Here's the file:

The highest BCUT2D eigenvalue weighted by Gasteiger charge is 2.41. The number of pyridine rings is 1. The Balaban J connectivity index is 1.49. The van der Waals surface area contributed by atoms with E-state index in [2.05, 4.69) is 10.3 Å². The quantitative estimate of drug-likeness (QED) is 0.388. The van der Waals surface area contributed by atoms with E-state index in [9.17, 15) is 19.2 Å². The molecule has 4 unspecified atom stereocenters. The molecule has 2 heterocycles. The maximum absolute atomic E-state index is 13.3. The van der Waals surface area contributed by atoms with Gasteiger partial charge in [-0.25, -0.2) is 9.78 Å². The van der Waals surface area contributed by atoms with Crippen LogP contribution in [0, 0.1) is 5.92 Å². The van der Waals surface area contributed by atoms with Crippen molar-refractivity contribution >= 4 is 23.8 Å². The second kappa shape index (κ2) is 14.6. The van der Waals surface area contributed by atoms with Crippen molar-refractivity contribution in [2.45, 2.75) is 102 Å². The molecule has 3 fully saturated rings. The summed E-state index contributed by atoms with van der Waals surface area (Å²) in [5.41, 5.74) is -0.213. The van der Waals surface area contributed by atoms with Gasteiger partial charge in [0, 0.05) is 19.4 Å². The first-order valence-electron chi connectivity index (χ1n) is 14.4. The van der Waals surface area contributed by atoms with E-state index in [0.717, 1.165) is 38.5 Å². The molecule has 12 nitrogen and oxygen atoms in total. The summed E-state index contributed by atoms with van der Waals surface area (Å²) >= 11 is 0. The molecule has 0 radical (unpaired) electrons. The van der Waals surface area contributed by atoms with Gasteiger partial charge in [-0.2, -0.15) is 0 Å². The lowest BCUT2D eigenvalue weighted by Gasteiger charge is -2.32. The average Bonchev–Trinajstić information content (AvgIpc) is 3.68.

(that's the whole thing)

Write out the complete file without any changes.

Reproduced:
The highest BCUT2D eigenvalue weighted by Gasteiger charge is 2.41. The number of pyridine rings is 1. The Balaban J connectivity index is 1.49. The van der Waals surface area contributed by atoms with E-state index in [2.05, 4.69) is 10.3 Å². The quantitative estimate of drug-likeness (QED) is 0.388. The van der Waals surface area contributed by atoms with E-state index in [9.17, 15) is 19.2 Å². The molecule has 4 unspecified atom stereocenters. The molecule has 2 heterocycles. The maximum absolute atomic E-state index is 13.3. The van der Waals surface area contributed by atoms with Gasteiger partial charge in [-0.25, -0.2) is 9.78 Å². The van der Waals surface area contributed by atoms with Crippen LogP contribution in [0, 0.1) is 5.92 Å². The van der Waals surface area contributed by atoms with Crippen molar-refractivity contribution >= 4 is 23.8 Å². The second kappa shape index (κ2) is 14.6. The van der Waals surface area contributed by atoms with Crippen molar-refractivity contribution in [2.45, 2.75) is 102 Å². The molecule has 3 fully saturated rings. The summed E-state index contributed by atoms with van der Waals surface area (Å²) in [5.41, 5.74) is -0.213. The van der Waals surface area contributed by atoms with Gasteiger partial charge in [0, 0.05) is 19.4 Å². The first-order valence-electron chi connectivity index (χ1n) is 14.4. The van der Waals surface area contributed by atoms with E-state index in [0.717, 1.165) is 38.5 Å². The molecule has 12 nitrogen and oxygen atoms in total. The summed E-state index contributed by atoms with van der Waals surface area (Å²) >= 11 is 0. The molecule has 0 radical (unpaired) electrons. The van der Waals surface area contributed by atoms with Gasteiger partial charge in [-0.2, -0.15) is 0 Å². The lowest BCUT2D eigenvalue weighted by Gasteiger charge is -2.32. The average Bonchev–Trinajstić information content (AvgIpc) is 3.68.